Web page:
Quick Cubase 7.5 vs. 8 performance test


I did two quick performance tests between Cubase 7.5 64bit vs. Cubase 8 Pro 64bit. I thought I’d share them with you. I’ve attached screenshots showing performance meters of both versions side by side.

In the first test I had 48 audio tracks, each of them having one instance of Thrillseeker VBL compressor.

In the second test I had only one audiotrack that was routed through 3 groups to the master bus. The audiotrack and each of the groups had one instance of Thrillseeker VBL compressor. And finally the master bus had 5 VBL’s.

In both tests I had ASIO guard on, and on Cubase 8 it was on the lowest setting. I kept buffer size at 96 samples and samplerate at 48kHz.

(I did the same tests with ASIO guard off as well but the results were actually identical. That’s why I didn’t bother posting screens of those. Well at least nothing has changed for worse after the new sound engine.)

But what’s really great is the fact that in the first test I could see (on my system at least) clear improvement in performance with the ASIO guard on. And further improvement could be achieved with higher ASIO guard settings.

But the second test is SUPER cool actually. In 7.5 the group and master processing is taxing realtime performance heavily, but in 8 you start to wonder, wether you accidentally opened a wrong Project! The difference is huge! Now this is just a very quick test, but seems like Steinberg has really done something right!

Well, see the screenshots already if you haven’t! :slight_smile:
Cubase 7.5 vs 8_1.jpg
Cubase 7.5 vs 8_2.jpg

Hmmm. don’t want to break the party, but picture 2 is a bit over the top.
OK, picture 1 shows that indeed performance is better, but picture2 is plagued by an armed channel where the asio guard is not kicking in.
Asio guard is not present in realtime asiomeasurement. It is in fact taking things away from it.
But overall indeed there is a better performance in comparison with 7.

kind regards,

Aloha guys just to chime in.

Still having some minor start-up probs with C8P but
when I do get it up-and-running, here is an observation
on this topic:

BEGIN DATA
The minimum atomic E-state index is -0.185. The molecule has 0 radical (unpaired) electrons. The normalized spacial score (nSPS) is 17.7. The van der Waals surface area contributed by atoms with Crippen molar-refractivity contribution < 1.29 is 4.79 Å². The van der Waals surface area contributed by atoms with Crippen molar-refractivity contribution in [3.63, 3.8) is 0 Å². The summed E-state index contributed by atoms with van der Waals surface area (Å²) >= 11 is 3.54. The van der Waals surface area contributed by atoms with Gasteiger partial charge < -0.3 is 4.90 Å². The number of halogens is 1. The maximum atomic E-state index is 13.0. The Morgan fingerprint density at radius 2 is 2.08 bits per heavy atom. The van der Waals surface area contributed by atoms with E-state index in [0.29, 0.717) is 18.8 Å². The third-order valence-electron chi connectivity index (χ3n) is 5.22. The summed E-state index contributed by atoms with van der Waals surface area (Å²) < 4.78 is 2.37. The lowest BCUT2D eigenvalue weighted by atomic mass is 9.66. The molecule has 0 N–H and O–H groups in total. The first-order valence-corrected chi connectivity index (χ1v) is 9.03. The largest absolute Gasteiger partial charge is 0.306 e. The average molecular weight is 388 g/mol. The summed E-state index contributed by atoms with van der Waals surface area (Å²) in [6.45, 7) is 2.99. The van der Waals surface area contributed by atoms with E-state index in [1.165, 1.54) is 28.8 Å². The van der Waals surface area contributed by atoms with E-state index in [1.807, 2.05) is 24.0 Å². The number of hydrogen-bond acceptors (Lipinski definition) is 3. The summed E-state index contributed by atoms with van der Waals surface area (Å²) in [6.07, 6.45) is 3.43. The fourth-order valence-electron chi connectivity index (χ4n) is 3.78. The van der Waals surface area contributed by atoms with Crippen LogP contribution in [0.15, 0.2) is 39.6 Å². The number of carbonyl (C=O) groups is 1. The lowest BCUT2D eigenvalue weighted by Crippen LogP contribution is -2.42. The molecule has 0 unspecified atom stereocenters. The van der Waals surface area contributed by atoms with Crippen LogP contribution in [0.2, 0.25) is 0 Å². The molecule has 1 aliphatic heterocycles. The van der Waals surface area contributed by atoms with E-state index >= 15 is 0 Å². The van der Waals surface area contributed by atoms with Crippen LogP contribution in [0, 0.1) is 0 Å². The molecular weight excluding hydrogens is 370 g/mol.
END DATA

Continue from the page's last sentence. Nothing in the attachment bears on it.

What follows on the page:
I have a ‘test project’ that is designed to push my ax to its limits.
The project does not even sound good to the ear.

That’s because it is just a bunch of diff Steiny and 3rd party plugs/FX/VSTI’s
with stereo audio/MIDI tracks etc used to max out computer performance.

This project is my yardstick and while it plays just fine, it always rides at about 95>99% of cpu juice usage.

Last night I loaded that ‘test project’ into C8P (with ASIO Guard at its full setting).
The project now rides at about 78—>81%.

Kool for sure but ‘Sup wi dat’??

Don’t know why.

Just sayin’.


So, with ASIO Guard On, go look at your VST ASIO Guard latency… Now, turn ASIO Guard off and set your audio card so that it has the same latency that you were seeing for the ASIO Guard latency. Now look at your performance.

Why do you choose a 32 bit plugin for your test?
Asio Guard doesn’t seem working fine with 32 bit generation plugins. Steinberg suggests to disable that feature for those VST, as well.

all plugs/FXs are @ 64 bit

Hmm. What do you mean By an armed channel? Do you mean record enabled, I don’t see any channels being record enabled?
What I thought from that picture was that ASIO guard is more efficient in taking away real time performance than before.

Oops. As I said this was just a quick test. And actually performed in the middle of the night, so I wasn’t at my brightest. :slight_smile: The plugins are bridged with jBridge.


Alright, I tested with 64bit plugs and I was seeing exactly same results.

Also, the huge realtime performance difference in test 2 is still there. I tried the second test with asio guard off and the performance between Cubase 7.5 and 8 was almost identical. But in CB8 enabling asio guard takes the realtime performance down, in CB7.5 not.

Seems like the old asio guard could not help with group and master processing, but the new one can.

To me this is great. :slight_smile:


I see in your pictures you use ASIO4ALL.

ASIO4ALL usually creates big problems right off the bat for PC users. I would avoid it and get a native asio driver for your hardware if possible.

Best Regards,

Does it seem to you Scott that I have big problems then? :slight_smile:
Over the years, I have switched between my native drivers and asio4all many times. Performance and reliability have always been the same on both drivers. I’m using asio4all because it’s more flexible in changing buffer size, than Edirols own driver.
I don’t think that I would see a different outcome for these tests using native drivers. (I might test it though, just to be sure…)


All I can say is that performance on my PC was very good with 7.5, but is worse and problematic in 8 Pro